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Prevalence and Determinants of Overweight and Obesity in Thai Adults: Results of the Second National Health Examination Survey


Wichai Aekplakorn MD, PhD*,
Yongyuth Chaiyapong PhD**, Bruce Neal MB, ChB, MRCP, PhD***,
Suwat Chariyalertsak MD, PhD****, Chaiyos Kunanusont MD, PhD*****,
Wiput Phoolcharoen MD, MPH******, Paibul Suriyawongpaisal MD, MPH*
* Community Medicine Center, Faculty of Medicine, Ramathibodi Hospital, Mahidol University
** Faculty of Commerce & Accounting, Chulalongkorn University
*** Institute for International Health, University of Sydney, NSW 2042 Australia
**** Community Medicine Department, Faculty of Medicine, Chiang Mai University
***** United Nations Population Fund, Country Technical Services Team for East and South-East Asia
****** Health System Research Institute, Nonthaburi Province


To describe the prevalence of overweight and obesity and examine their relationship with sociodemographic
factors in Thai adults. Using data from a cross-sectional survey, the National Health Examination
Survey II (NHESII), the authors examined the prevalence of overweight (BMI > 25 kg /m2) and obesity (BMI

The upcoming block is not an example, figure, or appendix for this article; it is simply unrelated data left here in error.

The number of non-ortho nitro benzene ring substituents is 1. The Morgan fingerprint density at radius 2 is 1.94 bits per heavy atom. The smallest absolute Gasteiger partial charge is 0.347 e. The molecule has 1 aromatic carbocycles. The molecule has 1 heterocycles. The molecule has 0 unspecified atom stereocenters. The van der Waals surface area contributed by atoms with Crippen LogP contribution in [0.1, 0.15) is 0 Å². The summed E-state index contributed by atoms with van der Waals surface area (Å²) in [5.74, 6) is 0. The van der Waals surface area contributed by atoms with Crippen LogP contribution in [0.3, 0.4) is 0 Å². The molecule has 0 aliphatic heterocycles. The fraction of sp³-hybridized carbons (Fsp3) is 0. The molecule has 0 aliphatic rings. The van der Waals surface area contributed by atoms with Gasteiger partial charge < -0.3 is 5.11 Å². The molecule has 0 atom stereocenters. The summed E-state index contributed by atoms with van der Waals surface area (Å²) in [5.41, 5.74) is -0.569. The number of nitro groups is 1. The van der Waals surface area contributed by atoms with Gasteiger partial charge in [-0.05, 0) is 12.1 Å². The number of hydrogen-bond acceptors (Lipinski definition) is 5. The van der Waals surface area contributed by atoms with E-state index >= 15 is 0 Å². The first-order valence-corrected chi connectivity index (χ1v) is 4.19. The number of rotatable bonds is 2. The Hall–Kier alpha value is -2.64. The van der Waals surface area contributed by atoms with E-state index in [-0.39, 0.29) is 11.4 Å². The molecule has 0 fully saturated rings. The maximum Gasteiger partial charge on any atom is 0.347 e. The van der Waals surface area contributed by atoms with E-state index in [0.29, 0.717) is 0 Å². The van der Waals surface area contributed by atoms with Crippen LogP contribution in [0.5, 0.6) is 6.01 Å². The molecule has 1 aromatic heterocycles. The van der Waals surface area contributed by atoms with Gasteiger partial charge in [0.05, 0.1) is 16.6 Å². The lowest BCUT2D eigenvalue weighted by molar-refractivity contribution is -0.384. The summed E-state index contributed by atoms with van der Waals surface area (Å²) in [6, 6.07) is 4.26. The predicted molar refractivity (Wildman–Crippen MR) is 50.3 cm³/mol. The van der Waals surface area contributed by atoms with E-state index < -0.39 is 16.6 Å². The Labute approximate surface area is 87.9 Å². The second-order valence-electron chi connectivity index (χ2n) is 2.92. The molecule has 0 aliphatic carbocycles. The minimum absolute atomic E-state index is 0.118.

> 30 kg /m2) in 3,220 Thai adults aged 20-59 yr. Univariate analyses and Logistic regression models were
used to examine the association of overweight and obesity with socio-demographic and behavioral risk
factors. The overall age-adjusted prevalence of overweight and obesity were 28.3 % and 6.8% respectively,
with a higher prevalence for women than for men (overweight : 33.9% vs 19.2% and obesity : 8.8% vs 3.5%).
The prevalence of overweight and obesity was greater among older compared to younger people and among
residents of urban (34.8% and 9.9%) compared to rural areas (26.4% and 5.9%). The prevalence of overweight
and obesity varied by region in line with the level of economic development - Bangkok, Central, North,
South and North-East. By using logistic regression analysis, overweight was associated with a number of
characteristics as follows: age (per ten years increase) with adjusted Odds Ratio (OR) of 1.3; women 1.4;
married 2.2; being a current smoker 0.4, and living in Bangkok and the central region 1.6 (compare to
North-East). There was no clear difference in prevalence of overweight and obesity among education levels
and type of occupation after controlling for other covariates. In conclusion, women of middle age, married,
and living in Bangkok and the Central region, are at greater risk of overweight and obesity. Without
effective lifestyle modification programs to curb these physiologic risk factors at population level, it is likely
that related disease burden will ensue. Public health surveillance and intervention to modify the risk
factors of excessive weight should be implemented.

Keyword : BMI, Overweight, Obesity, Thai, Adults

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